Ashley huffed. What was the point in being a witch if you couldn’t do cool stuff like turn the radio on without getting up. Or change the channel on the TV.
“But everyone else will already know magic.”
She knew that she was whining, but it wasn’t fair.
“There will be plenty of students with non-magical parents,” her mom answered calmly.
But you're a witch! Ashley yelled in her head. Now that she’d had a couple of days to get used to the idea, she couldn’t believe her mom hadn’t told her before now.
“Couldn’t you at least show me some more spells,” she pleaded, “I promise I won’t try to do any on my own. Please, mom.”
Her mom sighed, closing the book that was in front of her and pushing it to one side. When she motioned for Ashley to take the chair next to her, Ashley grinned.
“Alright, let’s start with a basic summoning spell.”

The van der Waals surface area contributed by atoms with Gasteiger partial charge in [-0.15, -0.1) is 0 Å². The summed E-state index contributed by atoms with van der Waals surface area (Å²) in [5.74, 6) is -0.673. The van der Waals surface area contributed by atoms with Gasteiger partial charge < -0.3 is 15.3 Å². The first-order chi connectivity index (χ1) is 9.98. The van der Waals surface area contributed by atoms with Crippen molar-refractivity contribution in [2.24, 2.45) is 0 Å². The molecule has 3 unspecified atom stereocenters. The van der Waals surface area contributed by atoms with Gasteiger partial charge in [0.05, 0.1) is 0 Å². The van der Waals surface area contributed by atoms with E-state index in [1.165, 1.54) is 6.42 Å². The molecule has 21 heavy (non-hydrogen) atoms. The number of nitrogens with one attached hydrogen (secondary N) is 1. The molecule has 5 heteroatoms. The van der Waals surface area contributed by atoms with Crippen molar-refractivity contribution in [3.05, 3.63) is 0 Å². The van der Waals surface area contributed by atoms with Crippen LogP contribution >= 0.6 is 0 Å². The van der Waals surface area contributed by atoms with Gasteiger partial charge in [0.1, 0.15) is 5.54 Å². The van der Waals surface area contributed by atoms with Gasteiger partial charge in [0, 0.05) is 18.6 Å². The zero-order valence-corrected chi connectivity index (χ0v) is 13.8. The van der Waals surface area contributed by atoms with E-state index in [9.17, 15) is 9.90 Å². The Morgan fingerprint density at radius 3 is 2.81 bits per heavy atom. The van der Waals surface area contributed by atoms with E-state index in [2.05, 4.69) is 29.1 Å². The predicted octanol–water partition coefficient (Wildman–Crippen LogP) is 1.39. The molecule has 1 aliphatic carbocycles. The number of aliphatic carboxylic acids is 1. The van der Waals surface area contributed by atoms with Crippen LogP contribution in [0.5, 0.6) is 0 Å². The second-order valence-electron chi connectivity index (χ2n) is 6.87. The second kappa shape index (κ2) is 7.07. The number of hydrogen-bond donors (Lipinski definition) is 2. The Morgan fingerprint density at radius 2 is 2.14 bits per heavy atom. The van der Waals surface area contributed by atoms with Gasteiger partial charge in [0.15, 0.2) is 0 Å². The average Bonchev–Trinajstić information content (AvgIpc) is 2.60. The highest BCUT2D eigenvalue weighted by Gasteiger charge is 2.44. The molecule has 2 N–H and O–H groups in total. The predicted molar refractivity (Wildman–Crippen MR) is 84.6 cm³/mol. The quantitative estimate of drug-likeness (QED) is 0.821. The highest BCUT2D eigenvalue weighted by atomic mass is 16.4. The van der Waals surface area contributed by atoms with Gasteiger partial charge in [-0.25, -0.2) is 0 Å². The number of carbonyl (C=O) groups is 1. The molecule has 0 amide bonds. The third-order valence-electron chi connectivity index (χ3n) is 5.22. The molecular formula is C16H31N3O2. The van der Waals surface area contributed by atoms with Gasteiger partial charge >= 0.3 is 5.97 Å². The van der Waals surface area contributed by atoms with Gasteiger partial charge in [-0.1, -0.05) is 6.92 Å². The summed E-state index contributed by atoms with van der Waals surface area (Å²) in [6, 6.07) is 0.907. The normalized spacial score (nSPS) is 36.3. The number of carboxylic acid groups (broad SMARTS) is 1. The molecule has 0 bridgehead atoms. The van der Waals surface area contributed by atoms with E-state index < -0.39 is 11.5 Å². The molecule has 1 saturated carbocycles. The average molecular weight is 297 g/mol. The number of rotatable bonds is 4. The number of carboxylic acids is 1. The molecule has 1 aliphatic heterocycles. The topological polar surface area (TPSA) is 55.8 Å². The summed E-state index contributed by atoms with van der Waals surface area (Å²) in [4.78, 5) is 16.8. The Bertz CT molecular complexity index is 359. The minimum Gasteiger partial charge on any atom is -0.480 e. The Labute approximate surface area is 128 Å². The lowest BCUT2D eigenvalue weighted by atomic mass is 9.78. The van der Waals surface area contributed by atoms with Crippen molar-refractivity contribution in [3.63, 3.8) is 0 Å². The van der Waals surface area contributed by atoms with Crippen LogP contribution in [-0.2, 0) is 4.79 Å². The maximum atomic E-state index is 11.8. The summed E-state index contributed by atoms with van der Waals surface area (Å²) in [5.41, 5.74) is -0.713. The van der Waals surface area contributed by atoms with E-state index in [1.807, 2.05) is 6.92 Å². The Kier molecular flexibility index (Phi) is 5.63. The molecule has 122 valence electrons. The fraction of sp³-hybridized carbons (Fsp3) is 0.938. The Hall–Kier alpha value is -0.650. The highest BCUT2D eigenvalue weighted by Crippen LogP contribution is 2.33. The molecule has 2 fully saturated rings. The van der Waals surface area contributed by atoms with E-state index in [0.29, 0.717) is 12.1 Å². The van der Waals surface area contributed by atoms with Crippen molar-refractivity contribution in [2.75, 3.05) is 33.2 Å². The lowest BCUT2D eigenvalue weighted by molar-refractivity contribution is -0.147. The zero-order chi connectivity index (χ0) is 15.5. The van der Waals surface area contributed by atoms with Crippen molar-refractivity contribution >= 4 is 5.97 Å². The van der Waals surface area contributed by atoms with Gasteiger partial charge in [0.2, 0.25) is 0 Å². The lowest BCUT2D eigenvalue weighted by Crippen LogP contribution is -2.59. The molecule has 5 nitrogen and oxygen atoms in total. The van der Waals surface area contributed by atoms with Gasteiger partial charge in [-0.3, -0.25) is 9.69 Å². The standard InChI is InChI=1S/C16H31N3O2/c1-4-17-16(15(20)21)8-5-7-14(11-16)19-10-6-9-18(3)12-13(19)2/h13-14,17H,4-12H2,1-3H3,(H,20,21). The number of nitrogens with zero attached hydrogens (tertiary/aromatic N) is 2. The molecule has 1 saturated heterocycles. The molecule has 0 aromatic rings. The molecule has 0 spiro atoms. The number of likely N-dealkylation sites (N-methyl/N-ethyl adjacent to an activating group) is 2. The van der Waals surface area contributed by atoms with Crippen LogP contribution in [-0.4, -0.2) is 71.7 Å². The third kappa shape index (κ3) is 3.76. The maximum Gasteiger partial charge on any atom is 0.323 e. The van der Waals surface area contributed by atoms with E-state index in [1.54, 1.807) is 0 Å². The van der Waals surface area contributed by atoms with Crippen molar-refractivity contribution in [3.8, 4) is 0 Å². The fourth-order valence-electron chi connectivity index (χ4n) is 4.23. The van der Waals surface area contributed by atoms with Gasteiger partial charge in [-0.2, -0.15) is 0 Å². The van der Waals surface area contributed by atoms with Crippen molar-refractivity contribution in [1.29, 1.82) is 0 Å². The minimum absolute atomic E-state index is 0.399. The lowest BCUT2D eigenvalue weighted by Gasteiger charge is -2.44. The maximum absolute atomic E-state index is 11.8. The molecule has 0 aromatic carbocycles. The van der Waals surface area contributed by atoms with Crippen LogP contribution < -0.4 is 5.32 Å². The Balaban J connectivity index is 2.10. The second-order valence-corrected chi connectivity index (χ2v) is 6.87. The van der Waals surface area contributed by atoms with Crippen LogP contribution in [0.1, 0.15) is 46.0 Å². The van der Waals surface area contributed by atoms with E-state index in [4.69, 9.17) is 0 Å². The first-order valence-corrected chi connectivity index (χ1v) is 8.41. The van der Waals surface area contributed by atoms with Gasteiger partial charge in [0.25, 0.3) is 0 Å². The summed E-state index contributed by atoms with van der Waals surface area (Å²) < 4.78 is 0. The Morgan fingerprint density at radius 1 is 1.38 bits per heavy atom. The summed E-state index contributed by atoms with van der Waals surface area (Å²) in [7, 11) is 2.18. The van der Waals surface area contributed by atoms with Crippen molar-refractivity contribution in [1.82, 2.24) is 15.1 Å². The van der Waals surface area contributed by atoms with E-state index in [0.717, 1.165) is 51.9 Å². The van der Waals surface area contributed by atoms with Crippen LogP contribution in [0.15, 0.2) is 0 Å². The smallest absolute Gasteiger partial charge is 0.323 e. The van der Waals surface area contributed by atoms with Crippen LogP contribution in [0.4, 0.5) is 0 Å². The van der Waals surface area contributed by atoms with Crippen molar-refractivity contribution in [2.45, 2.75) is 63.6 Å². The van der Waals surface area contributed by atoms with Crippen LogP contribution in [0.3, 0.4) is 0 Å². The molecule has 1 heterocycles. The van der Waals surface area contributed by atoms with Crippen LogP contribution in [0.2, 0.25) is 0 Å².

Her mom took out her thin brown wand before lifting it into the air, and giving it a little flick, “Accio A History of Magic!”
Ashley watched, awestruck, as the heavy book slid out of its place on the shelf on the other side of library and soared across the room, landing softly on the table in front of them.
“That is so cool!”
Helen couldn’t help but smile at her daughter’s enthusiasm. It was one of her favourite spells too. Simple in its elegance, not to mention incredibly useful when one was doing research (though, as she and James had found out one evening long ago in Oxford, ill-advised when using potentially explosive substances).
She felt a pang of guilt for not sharing this with Ashley sooner. But she’d wanted her to have a normal childhood - or as normal as possible, at any rate. If she was being completely honest, it was the questions she’d dreaded, the inevitable questions that were sure to come now that Ashley knew who her father was.